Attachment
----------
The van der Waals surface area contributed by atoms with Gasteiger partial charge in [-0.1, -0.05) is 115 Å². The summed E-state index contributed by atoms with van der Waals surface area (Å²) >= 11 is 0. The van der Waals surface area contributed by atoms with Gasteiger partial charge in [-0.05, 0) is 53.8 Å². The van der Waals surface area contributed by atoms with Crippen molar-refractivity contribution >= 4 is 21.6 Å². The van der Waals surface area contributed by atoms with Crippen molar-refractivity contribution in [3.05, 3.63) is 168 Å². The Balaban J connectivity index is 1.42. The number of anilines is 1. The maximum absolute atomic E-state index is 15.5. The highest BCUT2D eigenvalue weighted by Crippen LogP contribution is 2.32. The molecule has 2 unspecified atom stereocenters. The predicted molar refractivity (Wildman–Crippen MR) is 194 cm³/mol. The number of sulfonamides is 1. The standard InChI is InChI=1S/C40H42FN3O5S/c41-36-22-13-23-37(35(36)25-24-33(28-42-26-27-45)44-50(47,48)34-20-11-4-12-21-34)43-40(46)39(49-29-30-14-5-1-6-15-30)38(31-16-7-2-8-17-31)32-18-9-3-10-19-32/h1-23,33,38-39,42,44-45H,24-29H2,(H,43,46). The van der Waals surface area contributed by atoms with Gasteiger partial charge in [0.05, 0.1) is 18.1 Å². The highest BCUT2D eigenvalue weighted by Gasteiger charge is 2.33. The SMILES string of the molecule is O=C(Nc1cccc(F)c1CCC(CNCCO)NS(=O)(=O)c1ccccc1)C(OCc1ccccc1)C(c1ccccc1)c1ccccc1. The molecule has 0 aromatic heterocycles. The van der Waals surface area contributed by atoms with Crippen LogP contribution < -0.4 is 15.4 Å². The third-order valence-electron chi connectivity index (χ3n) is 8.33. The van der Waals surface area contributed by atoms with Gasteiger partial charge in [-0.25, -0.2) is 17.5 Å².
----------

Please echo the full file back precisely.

The van der Waals surface area contributed by atoms with Gasteiger partial charge in [-0.1, -0.05) is 115 Å². The summed E-state index contributed by atoms with van der Waals surface area (Å²) >= 11 is 0. The van der Waals surface area contributed by atoms with Gasteiger partial charge in [-0.05, 0) is 53.8 Å². The van der Waals surface area contributed by atoms with Crippen molar-refractivity contribution >= 4 is 21.6 Å². The van der Waals surface area contributed by atoms with Crippen molar-refractivity contribution in [3.05, 3.63) is 168 Å². The Balaban J connectivity index is 1.42. The number of anilines is 1. The maximum absolute atomic E-state index is 15.5. The highest BCUT2D eigenvalue weighted by Crippen LogP contribution is 2.32. The molecule has 2 unspecified atom stereocenters. The predicted molar refractivity (Wildman–Crippen MR) is 194 cm³/mol. The number of sulfonamides is 1. The standard InChI is InChI=1S/C40H42FN3O5S/c41-36-22-13-23-37(35(36)25-24-33(28-42-26-27-45)44-50(47,48)34-20-11-4-12-21-34)43-40(46)39(49-29-30-14-5-1-6-15-30)38(31-16-7-2-8-17-31)32-18-9-3-10-19-32/h1-23,33,38-39,42,44-45H,24-29H2,(H,43,46). The van der Waals surface area contributed by atoms with Gasteiger partial charge in [0.05, 0.1) is 18.1 Å². The highest BCUT2D eigenvalue weighted by Gasteiger charge is 2.33. The SMILES string of the molecule is O=C(Nc1cccc(F)c1CCC(CNCCO)NS(=O)(=O)c1ccccc1)C(OCc1ccccc1)C(c1ccccc1)c1ccccc1. The molecule has 0 aromatic heterocycles. The van der Waals surface area contributed by atoms with Crippen LogP contribution < -0.4 is 15.4 Å². The third-order valence-electron chi connectivity index (χ3n) is 8.33. The van der Waals surface area contributed by atoms with Gasteiger partial charge in [-0.25, -0.2) is 17.5 Å².